Though Spero’s mission may be unique to the D.C. area, this “supportive employment” model has been successful elsewhere. One example is the Lighthouse Bistro in Annapolis, MD, which is run as part of the Lighthouse Homelessness Prevention Support Center there. After coming up with the idea for Spero, Ramsepaul visited the center, which teaches culinary and customer service skills to those staying within the center’s housing, as well as referrals from other nearby assistance programs.
Other Employment Programs Available to People Experiencing Homelessness in DC
While Spero is still in its developing stage, the Lighthouse Bistro is an example of what it could grow to become. Founded in 2017, the bistro trains its employees in a 12-week intensive before hiring them to restaurant positions. Once hired, workers receive a living wage and have the potential to be promoted to higher positions.
“People have become managers or executive sous chefs in the past,” said Beth Rocca, Lighthouse Bistro’s general manager. “We’re happy to be helping people support themselves.”
Since the bistro’s creation, it has added a catering contract that has allowed them to create more restaurant positions. It has also become the sole caterer for Woodwind, a recreational event boating service in Annapolis.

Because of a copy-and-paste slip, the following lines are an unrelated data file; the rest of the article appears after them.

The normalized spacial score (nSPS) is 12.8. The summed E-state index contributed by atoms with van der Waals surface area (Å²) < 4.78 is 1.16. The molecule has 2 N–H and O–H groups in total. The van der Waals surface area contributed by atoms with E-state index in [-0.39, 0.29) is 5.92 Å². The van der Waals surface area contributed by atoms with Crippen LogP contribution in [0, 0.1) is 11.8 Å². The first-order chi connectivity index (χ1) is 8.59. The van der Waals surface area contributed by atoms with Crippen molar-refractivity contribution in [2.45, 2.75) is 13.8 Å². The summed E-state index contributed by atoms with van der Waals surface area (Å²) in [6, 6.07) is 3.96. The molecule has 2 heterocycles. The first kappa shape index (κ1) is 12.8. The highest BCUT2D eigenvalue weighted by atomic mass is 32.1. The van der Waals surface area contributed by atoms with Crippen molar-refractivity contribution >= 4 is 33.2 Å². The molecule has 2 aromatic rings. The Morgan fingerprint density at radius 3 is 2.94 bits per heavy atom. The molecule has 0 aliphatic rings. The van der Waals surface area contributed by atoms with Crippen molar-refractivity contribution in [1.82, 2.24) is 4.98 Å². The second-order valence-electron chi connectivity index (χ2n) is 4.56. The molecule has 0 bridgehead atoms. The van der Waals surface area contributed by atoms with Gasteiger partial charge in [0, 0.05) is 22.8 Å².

“We grow every single day,” said Rocca. “We’re always thinking of something to do, and we’re always very aggressive about being able to do more.”
Similarly, in D.C. Ramsepaul hopes to add Spero Housing to the employment program, which will “offer housing in some way to folks from the same population facing housing instability due to their trauma history, with a focus on youth.” The housing aspect of the program will not be limited to participants in the employment program.
Because the program is still in infancy, it will be a while until this dream becomes reality. “[The housing aspect] is all still emerging, but is definitely part of our plan,” Ramsepaul said.
Joseph Linch, as a future participant, is keeping optimistic about the program’s potential. “It’s gonna be like a chain reaction,” he said. “I’m going to get a job, and then tell my friends so that they can get jobs, and so on. I think a program like this could get a lot of people off the streets. I’m excited.”
Ramsepaul hopes that other organizations will follow Spero’s lead to limit barriers to employment.
“People need somewhere that they can get a second chance, or a third chance, or a fourth chance, whatever chance they’re on, to start their life over and get it on track,” Ramsepaul said. “Everybody needs a purpose, everybody needs somewhere to belong to, and a lot of times we undervalue the impact that that alone can have.”
Leah Stein contributed reporting.